Grateful Dead

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In the past few years since Fare Thee Well, as Grateful Dead music has morphed into its own genre, what bands play and how they play it has become an interesting series of choices.  Do they want to play it straight, or do they want to interpret it through a filter (heavy metal, Celtic, Bluegrass, Hawaiian slack key guitar, etc.)?  Do they want to emphasize the material the band played when they first became Dead Heads, or do they want to sample around?  Good argument-starter:  Is the best year 1972, or 1977, or 1989?  Or fill in the blank...

Folsom Field – For decades, the venue has been a legendary haven for Deadheads dating back to the early 1970’s. While the Dead had played numerous shows in the Colorado area before, including the Miller Ballroom at CU in ’69, and two acoustic shows in ’70 at the Mammoth Garden (now the Fillmore), nothing quite sparked the interest of the Grateful Dead in the Centennial State quite like the legendary 1972 performance at Folsom Field in Boulder.

Dead & Company | Scarlet Begonias | Folsom Field | 7/14/18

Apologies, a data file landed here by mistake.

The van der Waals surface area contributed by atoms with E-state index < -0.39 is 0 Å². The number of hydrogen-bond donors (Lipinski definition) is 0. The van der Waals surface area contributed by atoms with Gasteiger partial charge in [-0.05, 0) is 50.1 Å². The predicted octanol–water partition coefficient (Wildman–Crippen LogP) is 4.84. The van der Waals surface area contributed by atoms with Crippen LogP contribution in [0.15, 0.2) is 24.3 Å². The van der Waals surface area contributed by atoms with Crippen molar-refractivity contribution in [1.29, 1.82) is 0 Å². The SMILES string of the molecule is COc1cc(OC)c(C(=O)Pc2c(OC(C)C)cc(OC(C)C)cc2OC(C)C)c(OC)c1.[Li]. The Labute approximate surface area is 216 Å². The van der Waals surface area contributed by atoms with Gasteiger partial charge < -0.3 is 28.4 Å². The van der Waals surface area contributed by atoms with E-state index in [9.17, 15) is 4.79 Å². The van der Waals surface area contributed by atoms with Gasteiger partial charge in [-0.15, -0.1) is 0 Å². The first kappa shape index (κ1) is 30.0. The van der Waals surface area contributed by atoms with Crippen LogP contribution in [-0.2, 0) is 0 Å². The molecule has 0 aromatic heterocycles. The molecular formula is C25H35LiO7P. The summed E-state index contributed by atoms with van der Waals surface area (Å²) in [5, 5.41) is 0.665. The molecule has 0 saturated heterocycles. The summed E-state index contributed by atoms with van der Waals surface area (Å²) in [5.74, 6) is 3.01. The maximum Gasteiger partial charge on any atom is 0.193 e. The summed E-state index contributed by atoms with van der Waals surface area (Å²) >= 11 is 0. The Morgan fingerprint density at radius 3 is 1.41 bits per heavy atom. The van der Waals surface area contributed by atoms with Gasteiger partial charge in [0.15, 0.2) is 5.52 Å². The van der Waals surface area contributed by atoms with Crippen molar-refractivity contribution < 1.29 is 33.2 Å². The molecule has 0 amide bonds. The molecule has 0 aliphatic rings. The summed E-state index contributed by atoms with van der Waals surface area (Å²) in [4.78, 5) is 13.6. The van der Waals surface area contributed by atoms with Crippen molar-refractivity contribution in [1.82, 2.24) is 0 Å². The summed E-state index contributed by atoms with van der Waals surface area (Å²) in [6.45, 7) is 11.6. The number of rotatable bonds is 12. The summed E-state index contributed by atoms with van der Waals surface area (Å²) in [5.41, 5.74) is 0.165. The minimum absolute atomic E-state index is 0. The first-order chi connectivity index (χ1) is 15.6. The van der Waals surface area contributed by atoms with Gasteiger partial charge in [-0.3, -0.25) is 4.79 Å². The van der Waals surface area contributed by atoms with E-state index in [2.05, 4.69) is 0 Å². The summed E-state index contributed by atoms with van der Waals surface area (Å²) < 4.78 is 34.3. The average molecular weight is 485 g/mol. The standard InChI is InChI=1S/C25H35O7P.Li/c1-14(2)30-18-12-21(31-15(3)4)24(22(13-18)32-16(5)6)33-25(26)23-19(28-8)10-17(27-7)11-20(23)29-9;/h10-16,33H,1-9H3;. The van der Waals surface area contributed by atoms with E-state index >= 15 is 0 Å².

'The Music Never Stopped' | Tangled Up in Blue | Fox Theatre

"The Grateful Dead picked up their instruments and hit the first note with perfection. They never missed a note for the next three and one-half hours. People followed the flow of the tunes. Down on the floor in front of the stage was a sea of heads keeping time with the music. No one sat still. No one, except the youngsters behind us sat still. They were still and stunned." - The Power County Press

On August 1st numerous fantastic Colorado Front Range musicians will join forces in Boulder to celebrate what would be Jerry Garcia’s 76th birthday.  This show billed: "Garcia Through The Years" will feature much of Jerry’s musical offerings, including acoustic Garcia material, Jerry Garcia Band, and the Grateful Dead.

Dead & Company | Bertha | Folsom Field | 7/13/18

With a few nights off and a first-time tour stop for the band, anticipation was high for Dead & Company’s performance in the Duke City, and Albuquerque’s Isleta Amphitheater was to play host to the night’s festivities. Being the smallest venue of the tour, it was surprising that by Wednesday, ticket sales had just barely reached 10,000, and the virtual secondary market was showing multiple signs of over-purchasing.

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